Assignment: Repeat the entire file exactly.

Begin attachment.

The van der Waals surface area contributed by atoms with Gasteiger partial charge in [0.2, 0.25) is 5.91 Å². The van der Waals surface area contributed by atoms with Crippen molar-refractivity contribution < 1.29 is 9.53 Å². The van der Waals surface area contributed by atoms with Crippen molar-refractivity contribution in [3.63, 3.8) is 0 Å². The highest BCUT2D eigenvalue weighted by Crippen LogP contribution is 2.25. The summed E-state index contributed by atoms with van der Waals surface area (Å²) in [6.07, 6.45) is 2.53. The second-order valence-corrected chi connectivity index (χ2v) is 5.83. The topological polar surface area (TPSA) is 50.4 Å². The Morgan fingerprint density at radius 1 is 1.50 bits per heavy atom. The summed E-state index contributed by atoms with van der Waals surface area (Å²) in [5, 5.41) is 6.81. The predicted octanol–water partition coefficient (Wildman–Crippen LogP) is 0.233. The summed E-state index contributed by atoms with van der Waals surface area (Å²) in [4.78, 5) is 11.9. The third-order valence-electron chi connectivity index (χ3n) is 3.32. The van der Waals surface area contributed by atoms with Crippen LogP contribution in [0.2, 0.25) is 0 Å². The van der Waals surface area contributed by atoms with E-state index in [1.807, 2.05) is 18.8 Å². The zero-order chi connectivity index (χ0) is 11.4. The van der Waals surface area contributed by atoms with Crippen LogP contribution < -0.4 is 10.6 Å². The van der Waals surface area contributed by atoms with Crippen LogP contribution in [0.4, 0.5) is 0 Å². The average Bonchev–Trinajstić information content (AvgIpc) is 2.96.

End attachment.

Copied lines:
The van der Waals surface area contributed by atoms with Gasteiger partial charge in [0.2, 0.25) is 5.91 Å². The van der Waals surface area contributed by atoms with Crippen molar-refractivity contribution < 1.29 is 9.53 Å². The van der Waals surface area contributed by atoms with Crippen molar-refractivity contribution in [3.63, 3.8) is 0 Å². The highest BCUT2D eigenvalue weighted by Crippen LogP contribution is 2.25. The summed E-state index contributed by atoms with van der Waals surface area (Å²) in [6.07, 6.45) is 2.53. The second-order valence-corrected chi connectivity index (χ2v) is 5.83. The topological polar surface area (TPSA) is 50.4 Å². The Morgan fingerprint density at radius 1 is 1.50 bits per heavy atom. The summed E-state index contributed by atoms with van der Waals surface area (Å²) in [5, 5.41) is 6.81. The predicted octanol–water partition coefficient (Wildman–Crippen LogP) is 0.233. The summed E-state index contributed by atoms with van der Waals surface area (Å²) in [4.78, 5) is 11.9. The third-order valence-electron chi connectivity index (χ3n) is 3.32. The van der Waals surface area contributed by atoms with Crippen LogP contribution in [0.2, 0.25) is 0 Å². The van der Waals surface area contributed by atoms with E-state index in [1.807, 2.05) is 18.8 Å². The zero-order chi connectivity index (χ0) is 11.4. The van der Waals surface area contributed by atoms with Crippen LogP contribution < -0.4 is 10.6 Å². The van der Waals surface area contributed by atoms with Crippen LogP contribution in [0.4, 0.5) is 0 Å². The average Bonchev–Trinajstić information content (AvgIpc) is 2.96.